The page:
What would be the impact of a food „climate tax“ on greenhouse gas production and health?
Why do we need a food climate tax?
Food production is an important source of greenhouse gases with meat and dairy products as the most important areas. This impact of agriculture will even increase in the coming decades given rising consumption of agricultural products and given increasing mitigation of greenhouse gases produced by other sectors. Springmann and colleagues studied the question, to which extent a climate tax on food would be able to reduce greenhouse gases produced in agriculture on a global level. At the same time they analyzed positive and negative health effects of such a tax and devised scenarios maximizing positive effects.
How strongly is greenhouse gas production affected by food taxation?
Tax rates were set corresponding to the greenhouse gases produced for a given food resulting in relatively high tax rates for meat and in lower tax rates for cereals or vegetables. Economic models predicted reduced consumption corresponding to resulting increases in food prices with a relatively strong impact on meat consumption (reduction by 6 – 13 %) and a lower impact on the consumption of fruits or vegetables. Meat prizes would be affected particularly strongly in low- and middle-income countries of the Americas where meat production is connected to particularly high emissions of greenhouse gases. Meat production in high-income countries and in Europe would be affected to a minor extent. For the year 2020 such reductions in consumption would result in reduced emissions of 1 Gt CO2 equivalents, with the main effects in low- and middle-income countries. The largest percentage of reduction would result from reduced beef and dairy consumption.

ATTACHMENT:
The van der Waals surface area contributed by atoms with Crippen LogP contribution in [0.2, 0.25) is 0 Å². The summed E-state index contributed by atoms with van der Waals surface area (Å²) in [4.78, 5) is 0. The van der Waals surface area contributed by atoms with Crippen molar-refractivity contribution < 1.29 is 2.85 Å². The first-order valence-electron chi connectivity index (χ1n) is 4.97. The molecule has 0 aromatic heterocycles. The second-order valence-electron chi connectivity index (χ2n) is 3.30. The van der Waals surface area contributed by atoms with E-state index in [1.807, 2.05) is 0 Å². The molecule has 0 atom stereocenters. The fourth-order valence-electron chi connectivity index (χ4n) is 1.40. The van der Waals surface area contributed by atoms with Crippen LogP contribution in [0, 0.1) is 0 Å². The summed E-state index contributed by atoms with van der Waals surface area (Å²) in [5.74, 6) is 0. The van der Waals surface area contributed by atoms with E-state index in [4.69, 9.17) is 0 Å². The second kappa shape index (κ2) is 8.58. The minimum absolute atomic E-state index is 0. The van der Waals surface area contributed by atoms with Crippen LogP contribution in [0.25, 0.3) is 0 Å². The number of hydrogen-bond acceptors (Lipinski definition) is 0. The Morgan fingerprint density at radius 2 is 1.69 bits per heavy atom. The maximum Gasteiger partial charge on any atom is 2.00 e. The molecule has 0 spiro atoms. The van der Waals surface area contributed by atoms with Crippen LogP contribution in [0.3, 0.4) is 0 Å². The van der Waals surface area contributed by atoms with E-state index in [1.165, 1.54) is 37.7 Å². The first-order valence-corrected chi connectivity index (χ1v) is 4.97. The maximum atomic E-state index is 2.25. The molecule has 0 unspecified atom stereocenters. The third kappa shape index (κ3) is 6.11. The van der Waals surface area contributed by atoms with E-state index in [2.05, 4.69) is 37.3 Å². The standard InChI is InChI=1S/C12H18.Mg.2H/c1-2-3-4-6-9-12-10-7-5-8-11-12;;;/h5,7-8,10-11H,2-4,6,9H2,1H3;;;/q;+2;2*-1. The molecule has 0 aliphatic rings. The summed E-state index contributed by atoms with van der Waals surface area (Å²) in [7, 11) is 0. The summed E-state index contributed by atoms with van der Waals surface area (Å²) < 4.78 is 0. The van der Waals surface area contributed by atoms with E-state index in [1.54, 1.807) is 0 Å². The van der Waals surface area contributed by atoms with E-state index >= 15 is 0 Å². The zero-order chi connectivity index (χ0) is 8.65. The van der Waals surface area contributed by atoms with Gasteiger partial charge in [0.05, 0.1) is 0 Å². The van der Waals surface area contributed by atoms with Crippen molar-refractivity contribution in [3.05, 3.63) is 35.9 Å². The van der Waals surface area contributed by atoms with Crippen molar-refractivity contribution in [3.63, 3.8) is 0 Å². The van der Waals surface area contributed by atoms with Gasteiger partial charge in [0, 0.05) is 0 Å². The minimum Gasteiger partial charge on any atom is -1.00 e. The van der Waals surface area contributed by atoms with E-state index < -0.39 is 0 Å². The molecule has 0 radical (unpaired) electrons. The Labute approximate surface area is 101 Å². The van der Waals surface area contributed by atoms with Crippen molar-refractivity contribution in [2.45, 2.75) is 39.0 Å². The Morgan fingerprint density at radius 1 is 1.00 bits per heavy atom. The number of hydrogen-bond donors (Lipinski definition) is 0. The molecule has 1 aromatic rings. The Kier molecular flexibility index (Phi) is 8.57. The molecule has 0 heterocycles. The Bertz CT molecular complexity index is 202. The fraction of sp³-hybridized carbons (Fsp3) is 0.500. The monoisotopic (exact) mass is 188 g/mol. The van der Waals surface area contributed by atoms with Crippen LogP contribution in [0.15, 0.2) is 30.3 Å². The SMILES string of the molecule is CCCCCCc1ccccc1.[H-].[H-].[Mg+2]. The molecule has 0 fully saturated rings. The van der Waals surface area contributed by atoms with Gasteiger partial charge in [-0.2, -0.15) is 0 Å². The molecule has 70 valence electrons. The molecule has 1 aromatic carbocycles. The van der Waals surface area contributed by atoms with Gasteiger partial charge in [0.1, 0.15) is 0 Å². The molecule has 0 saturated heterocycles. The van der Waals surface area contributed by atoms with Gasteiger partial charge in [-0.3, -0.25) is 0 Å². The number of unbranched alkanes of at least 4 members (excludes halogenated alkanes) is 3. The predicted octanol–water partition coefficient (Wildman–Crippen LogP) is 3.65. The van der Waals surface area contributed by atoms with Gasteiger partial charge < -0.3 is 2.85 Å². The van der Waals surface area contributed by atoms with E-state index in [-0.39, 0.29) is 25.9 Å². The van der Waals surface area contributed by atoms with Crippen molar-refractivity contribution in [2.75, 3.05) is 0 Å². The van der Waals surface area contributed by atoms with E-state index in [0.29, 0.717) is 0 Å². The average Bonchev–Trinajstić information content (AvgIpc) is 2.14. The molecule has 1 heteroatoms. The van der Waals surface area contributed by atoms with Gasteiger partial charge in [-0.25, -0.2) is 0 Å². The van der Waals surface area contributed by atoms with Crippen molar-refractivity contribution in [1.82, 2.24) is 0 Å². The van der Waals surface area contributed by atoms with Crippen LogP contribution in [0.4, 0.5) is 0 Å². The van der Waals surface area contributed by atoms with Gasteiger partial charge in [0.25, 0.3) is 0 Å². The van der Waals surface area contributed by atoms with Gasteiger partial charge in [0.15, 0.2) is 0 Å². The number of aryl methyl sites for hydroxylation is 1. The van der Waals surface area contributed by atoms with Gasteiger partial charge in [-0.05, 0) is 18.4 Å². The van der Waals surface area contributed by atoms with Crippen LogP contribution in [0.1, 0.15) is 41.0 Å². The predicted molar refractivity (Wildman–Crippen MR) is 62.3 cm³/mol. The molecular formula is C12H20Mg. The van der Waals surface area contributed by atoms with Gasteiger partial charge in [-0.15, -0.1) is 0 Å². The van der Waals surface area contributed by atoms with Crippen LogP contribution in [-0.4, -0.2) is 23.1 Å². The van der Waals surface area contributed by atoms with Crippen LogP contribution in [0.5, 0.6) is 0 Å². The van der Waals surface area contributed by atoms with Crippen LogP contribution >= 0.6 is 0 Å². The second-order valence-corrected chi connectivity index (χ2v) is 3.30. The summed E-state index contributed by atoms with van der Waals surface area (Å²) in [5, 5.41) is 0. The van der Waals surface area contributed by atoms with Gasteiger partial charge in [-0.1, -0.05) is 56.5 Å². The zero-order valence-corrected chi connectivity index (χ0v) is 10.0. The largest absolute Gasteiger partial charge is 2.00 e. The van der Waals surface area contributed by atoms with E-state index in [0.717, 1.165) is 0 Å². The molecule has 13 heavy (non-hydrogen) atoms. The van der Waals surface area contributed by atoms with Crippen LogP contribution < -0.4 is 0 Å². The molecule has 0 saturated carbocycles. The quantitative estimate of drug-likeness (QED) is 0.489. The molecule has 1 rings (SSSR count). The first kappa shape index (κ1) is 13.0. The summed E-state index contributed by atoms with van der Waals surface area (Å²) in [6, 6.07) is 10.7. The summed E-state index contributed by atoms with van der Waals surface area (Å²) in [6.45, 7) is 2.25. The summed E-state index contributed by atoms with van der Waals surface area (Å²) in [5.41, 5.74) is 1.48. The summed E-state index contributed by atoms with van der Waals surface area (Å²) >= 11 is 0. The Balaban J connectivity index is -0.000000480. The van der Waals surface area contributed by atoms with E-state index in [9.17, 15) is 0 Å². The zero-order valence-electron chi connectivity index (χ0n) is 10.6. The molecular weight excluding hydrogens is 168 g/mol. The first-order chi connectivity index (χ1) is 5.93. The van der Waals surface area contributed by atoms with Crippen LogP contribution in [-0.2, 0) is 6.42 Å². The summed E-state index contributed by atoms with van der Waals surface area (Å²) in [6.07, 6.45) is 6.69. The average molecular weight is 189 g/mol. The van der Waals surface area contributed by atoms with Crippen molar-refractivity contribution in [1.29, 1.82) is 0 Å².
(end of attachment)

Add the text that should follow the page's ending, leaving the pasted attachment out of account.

Positive and negative health effects of food taxation
How will such a reduction in food consumption affect global health and how can possible negative consequences be avoided? Without any accompanying measures reduced caloric intake and reduced meat consumption would have beneficial effects in most regions except Africa, South and South-East Asia as well as Japan. Optimized scenarios avoiding negative effects in these regions comprise the exemption of particularly important and healthy food groups from taxation and subsidizing groups affected particularly negatively by increased food prizes.